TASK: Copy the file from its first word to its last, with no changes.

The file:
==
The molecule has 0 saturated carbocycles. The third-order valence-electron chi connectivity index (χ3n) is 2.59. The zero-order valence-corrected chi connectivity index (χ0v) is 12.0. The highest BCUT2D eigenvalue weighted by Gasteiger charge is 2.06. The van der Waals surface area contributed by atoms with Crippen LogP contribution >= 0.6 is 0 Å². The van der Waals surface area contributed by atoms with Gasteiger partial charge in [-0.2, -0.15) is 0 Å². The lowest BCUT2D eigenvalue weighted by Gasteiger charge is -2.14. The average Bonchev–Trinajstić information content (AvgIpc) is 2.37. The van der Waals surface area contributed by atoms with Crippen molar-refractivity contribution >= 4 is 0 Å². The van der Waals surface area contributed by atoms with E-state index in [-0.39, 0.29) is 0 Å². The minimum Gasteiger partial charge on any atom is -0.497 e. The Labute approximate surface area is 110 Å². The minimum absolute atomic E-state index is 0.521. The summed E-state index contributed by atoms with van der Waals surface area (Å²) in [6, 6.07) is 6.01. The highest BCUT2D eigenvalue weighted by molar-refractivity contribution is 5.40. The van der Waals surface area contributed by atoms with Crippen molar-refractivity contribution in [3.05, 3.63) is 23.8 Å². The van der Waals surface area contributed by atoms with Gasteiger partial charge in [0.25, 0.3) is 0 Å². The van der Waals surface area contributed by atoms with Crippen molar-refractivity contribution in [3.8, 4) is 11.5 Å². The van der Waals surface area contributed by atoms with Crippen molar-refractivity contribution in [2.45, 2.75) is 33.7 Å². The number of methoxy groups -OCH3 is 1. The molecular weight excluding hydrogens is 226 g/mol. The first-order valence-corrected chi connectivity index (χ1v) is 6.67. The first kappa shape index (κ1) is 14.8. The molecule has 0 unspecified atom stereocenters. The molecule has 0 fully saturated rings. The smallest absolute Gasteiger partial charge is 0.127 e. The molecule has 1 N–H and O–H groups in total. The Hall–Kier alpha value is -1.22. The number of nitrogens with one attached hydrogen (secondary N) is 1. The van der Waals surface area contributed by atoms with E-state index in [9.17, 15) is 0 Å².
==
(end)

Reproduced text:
The molecule has 0 saturated carbocycles. The third-order valence-electron chi connectivity index (χ3n) is 2.59. The zero-order valence-corrected chi connectivity index (χ0v) is 12.0. The highest BCUT2D eigenvalue weighted by Gasteiger charge is 2.06. The van der Waals surface area contributed by atoms with Crippen LogP contribution >= 0.6 is 0 Å². The van der Waals surface area contributed by atoms with Gasteiger partial charge in [-0.2, -0.15) is 0 Å². The lowest BCUT2D eigenvalue weighted by Gasteiger charge is -2.14. The average Bonchev–Trinajstić information content (AvgIpc) is 2.37. The van der Waals surface area contributed by atoms with Crippen molar-refractivity contribution >= 4 is 0 Å². The van der Waals surface area contributed by atoms with E-state index in [-0.39, 0.29) is 0 Å². The minimum Gasteiger partial charge on any atom is -0.497 e. The Labute approximate surface area is 110 Å². The minimum absolute atomic E-state index is 0.521. The summed E-state index contributed by atoms with van der Waals surface area (Å²) in [6, 6.07) is 6.01. The highest BCUT2D eigenvalue weighted by molar-refractivity contribution is 5.40. The van der Waals surface area contributed by atoms with Crippen molar-refractivity contribution in [3.05, 3.63) is 23.8 Å². The van der Waals surface area contributed by atoms with Gasteiger partial charge in [0.25, 0.3) is 0 Å². The van der Waals surface area contributed by atoms with Crippen molar-refractivity contribution in [3.8, 4) is 11.5 Å². The van der Waals surface area contributed by atoms with Crippen molar-refractivity contribution in [2.45, 2.75) is 33.7 Å². The number of methoxy groups -OCH3 is 1. The molecular weight excluding hydrogens is 226 g/mol. The first-order valence-corrected chi connectivity index (χ1v) is 6.67. The first kappa shape index (κ1) is 14.8. The molecule has 0 unspecified atom stereocenters. The molecule has 0 fully saturated rings. The smallest absolute Gasteiger partial charge is 0.127 e. The molecule has 1 N–H and O–H groups in total. The Hall–Kier alpha value is -1.22. The number of nitrogens with one attached hydrogen (secondary N) is 1. The van der Waals surface area contributed by atoms with E-state index in [9.17, 15) is 0 Å².